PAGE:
Coping with Loss
Loss is a normal part of life, which because does not happen on a daily basis may be an unfamiliar experience. The National Cancer Institute (2015) in the United States of America outlined common grief reactions, and they included: Emotional numbness, shock, disbelief, or denial. Anxiety over being separated from the loved one. This can include wanting to bring the person back and becoming lost in thoughts of the deceased. Images of death may occur often in the person’s everyday thoughts.
Similarly they outlined experiences such as distress that leads to crying; sighing; having dreams, illusions, and hallucinations of the deceased; and looking for places or things that were shared with the deceased, Anger, Periods of sadness, loss of sleep, loss of appetite, extreme tiredness, guilt, and loss of interest in life. Day-to-day living may be affected.
What is normal?
In normal grief, symptoms will occur less often and will feel less severe as time passes. Recovery does not happen in a set period of time. For most bereaved people having normal grief, symptoms lessen between 6 months and 2 years after the loss. Similarly many bereaved people will have grief bursts or pangs, which are short periods (20-30 minutes) of very intense distress. They might be caused by reminders or they may seem to happen for no reason (The National Cancer Institute, 2015).
Hall (2014) outlined that the idea that successful grieving requires ‘letting go’ is not necessarily true. Now rather than ‘saying goodbye’ or seeking closure, bereavement theorists suggest the possibility of the deceased being both present and absent can help the bereaved person rebuild meaning in their life.
Should I see a counsellor?
Schut and Stroebe (2005) found that routine intervention for bereavement has not received support from quantitative evaluations of its effectiveness and is therefore not empirically based. They stated that Intervention is more effective for those with more complicated forms of grief. (p. 140).
Similarly, Eisma and colleagues (2013) suggested that bereaved individuals with problematic grief and (chronic) rumination may benefit from therapy focused on countering avoidance tendencies.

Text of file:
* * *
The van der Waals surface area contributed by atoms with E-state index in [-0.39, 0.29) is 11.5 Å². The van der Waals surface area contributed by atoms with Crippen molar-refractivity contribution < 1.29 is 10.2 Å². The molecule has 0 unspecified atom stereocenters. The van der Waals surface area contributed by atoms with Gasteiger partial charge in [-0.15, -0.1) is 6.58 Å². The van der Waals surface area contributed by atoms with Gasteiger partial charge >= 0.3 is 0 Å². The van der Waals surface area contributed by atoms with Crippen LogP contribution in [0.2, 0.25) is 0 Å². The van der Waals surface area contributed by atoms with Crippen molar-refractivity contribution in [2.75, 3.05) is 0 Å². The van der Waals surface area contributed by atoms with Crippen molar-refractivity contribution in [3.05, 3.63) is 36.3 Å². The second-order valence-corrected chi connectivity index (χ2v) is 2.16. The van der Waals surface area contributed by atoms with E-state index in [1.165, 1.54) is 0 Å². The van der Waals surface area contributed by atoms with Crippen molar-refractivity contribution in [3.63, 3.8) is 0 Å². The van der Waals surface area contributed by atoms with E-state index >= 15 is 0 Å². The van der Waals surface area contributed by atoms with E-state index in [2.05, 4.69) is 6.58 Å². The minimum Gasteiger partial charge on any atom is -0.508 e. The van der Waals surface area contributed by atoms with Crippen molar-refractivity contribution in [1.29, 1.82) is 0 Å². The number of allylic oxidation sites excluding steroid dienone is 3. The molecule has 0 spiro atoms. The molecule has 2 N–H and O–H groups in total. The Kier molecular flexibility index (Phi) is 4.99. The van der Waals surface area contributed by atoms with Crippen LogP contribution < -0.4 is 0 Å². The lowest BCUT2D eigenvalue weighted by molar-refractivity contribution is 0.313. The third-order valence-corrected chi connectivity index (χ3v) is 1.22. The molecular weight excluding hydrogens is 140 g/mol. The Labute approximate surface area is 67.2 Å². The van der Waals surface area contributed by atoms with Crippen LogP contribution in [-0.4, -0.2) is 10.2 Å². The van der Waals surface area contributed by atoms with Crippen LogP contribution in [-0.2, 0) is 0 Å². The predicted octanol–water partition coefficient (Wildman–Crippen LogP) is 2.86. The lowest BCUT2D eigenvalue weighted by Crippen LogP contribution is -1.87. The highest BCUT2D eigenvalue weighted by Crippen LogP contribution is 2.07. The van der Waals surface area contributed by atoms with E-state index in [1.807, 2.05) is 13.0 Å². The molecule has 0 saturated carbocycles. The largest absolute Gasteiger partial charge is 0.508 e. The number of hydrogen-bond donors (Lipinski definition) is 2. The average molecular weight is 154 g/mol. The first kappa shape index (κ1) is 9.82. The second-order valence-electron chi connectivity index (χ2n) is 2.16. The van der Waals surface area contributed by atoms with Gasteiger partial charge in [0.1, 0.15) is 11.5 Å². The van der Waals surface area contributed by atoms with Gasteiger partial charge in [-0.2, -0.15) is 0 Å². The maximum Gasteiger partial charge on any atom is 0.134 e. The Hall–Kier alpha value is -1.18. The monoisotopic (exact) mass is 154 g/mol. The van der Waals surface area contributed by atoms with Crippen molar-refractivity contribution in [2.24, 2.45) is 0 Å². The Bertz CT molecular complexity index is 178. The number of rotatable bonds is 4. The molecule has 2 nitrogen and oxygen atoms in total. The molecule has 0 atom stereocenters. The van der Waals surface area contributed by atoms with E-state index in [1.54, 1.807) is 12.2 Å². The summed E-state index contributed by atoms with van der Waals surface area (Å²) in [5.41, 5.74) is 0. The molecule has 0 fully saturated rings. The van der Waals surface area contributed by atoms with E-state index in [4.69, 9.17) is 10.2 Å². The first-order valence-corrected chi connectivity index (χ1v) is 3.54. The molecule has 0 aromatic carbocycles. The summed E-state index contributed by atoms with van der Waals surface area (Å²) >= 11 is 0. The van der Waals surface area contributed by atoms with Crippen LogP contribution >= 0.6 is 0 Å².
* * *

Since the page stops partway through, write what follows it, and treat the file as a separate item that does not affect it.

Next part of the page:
If you are not sure, then asking a counsellor would be a good start. Some examples of when to consult might be if grief is interfering with your study, home life, work life or social life.
Assistance in this area and many others can be obtained through an appointment with the University of Melbourne Counselling Service, which offers free and confidential counselling to staff and students of the University. Phone: 8344 6927. Similarly, University of Melbourne Chaplaincy Service, has Chaplains of a variety of faith groups that are available to support all students at the University of Melbourne, you can find more information about contacting a Chaplin directly at their website or by phone: 8344 7566.
For telephone counselling assistance:
- Life Line 13 11 14
- Grief Line 9935 7444
Eisma, M. C., Stroebe, M. S., Schut, H. W., Stroebe, W., Boelen, P. A., & van den Bout, J. (2013). Avoidance processes mediate the relationship between rumination and symptoms of complicated grief and depression following loss. Journal Of Abnormal Psychology, (4), 961.
Hall, C. (2014). Bereavement theory: recent developments in our understanding of grief and bereavement. Bereavement Care, 33(1), 7-12 6p. doi:10.1080/02682621.2014.902610
Miller, E. T. (2015). The Grieving Process: A Necessary Step Toward Healing. Rehabilitation Nursing: The Official Journal Of The Association Of Rehabilitation Nurses, 40(4), 207-208. doi:10.1002/rnj.220
National Cancer Institute. (2015). PDQ grief, bereavement, and coping with loss. Bethesda, MD: National Cancer Institute. Updated April 8, 2015. Retrieved from http://cancer.gov/cancertopics/pdq/supportivecare/bereavement/Patient
Schut, H., & Stroebe, M. S. (2005). Interventions to Enhance Adaptation to Bereavement. Journal Of Palliative Medicine, 8s-140-s-147. doi:10.1089/jpm.2005.8.s-140